2nd Dec 2012 4:40pm | By Alex Harmon
If you listen to Karl "The Idiot Abroad" Pilkington, the Holi Festival in India “is paintball, basically. Without the safety.”
However, we all know Ricky Gervais' punching bag in cargo shorts is a whinging Pom.
In Hindu mythology, the Indian festival of colour, or Holi, as it’s known, is a positive day of celebration, symbolising the end of winter and the beginning of spring.
It is this philosophy that the organisers of the Swisse Color Run took on board when they decided to transport the most vibrant 5km race on the planet to Australia this year.
“The Hindu Holi festival, with its tradition of throwing colour to welcome spring was absolutely an inspiration for the founders of The Color Run,” explains Luke Hannan, national manager of Australia’s very first Color Run.
“Along with a range of other events encouraging happiness, positivity and celebrating life.”
The Color Run (which began in the US, hence the spelling of colour) arrived in Australia last month, with the first race in Melbourne a huge success.
The event only really has two requirements: wear white clothing. And, secondly, be completely plastered in colour at the finish line of the race.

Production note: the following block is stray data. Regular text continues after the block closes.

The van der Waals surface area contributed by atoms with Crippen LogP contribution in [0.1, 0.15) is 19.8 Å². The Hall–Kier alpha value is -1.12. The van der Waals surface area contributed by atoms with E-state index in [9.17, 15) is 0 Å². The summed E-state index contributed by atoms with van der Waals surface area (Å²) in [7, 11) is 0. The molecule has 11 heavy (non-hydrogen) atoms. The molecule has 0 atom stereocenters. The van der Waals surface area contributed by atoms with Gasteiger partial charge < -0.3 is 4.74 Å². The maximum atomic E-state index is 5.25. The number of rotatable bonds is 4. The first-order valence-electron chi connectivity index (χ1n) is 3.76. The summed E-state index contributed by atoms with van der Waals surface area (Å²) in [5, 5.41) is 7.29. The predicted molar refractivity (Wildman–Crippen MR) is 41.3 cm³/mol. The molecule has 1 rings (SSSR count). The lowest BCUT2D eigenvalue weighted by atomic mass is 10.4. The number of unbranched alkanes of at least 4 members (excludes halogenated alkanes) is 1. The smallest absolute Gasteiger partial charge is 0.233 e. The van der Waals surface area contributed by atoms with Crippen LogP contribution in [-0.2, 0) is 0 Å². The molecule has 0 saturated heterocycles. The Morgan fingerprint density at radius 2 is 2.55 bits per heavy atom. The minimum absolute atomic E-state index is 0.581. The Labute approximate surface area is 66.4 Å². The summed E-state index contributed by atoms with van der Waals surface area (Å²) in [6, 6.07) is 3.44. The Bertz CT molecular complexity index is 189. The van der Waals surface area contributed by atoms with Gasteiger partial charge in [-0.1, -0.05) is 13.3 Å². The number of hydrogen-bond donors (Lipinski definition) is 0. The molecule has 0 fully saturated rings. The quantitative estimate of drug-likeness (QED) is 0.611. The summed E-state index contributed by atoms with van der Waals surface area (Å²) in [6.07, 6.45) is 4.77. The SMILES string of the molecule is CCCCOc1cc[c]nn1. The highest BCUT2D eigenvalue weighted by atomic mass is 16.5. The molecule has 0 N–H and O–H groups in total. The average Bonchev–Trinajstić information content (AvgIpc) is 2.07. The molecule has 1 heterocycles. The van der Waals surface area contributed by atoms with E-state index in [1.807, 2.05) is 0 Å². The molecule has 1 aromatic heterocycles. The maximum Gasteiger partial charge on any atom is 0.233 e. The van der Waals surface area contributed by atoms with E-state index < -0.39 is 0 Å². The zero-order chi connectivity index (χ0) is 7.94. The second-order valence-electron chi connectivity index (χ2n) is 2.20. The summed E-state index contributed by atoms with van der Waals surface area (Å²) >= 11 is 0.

As the website says, runners will “look like they fell into a Willy Wonka tie dye vat of colored goodness. We are the creators of an all new paint race phenomena!”
This concept began in the US in January and has ran through 60 cities across the country.
At the start of the race (which isn’t at all about racing – or winning), each runner must wear white, and as they pass each kilometre, they are sprayed by people armed with mustard bottles of colour.
“The phenomenon started in the US when event founder and keen triathlete and runner Travis Snyder launched The Color Run,” explains Hannan.
“It’s a day out with fun, health and happiness at its core, providing a chance for serious runners to share their passion with family and friends. It really is the happiest 5km on the planet!”
And while Mr Pilkington might have you worried about safety, the organisers of the race have ensured the colour blasting is completely safe.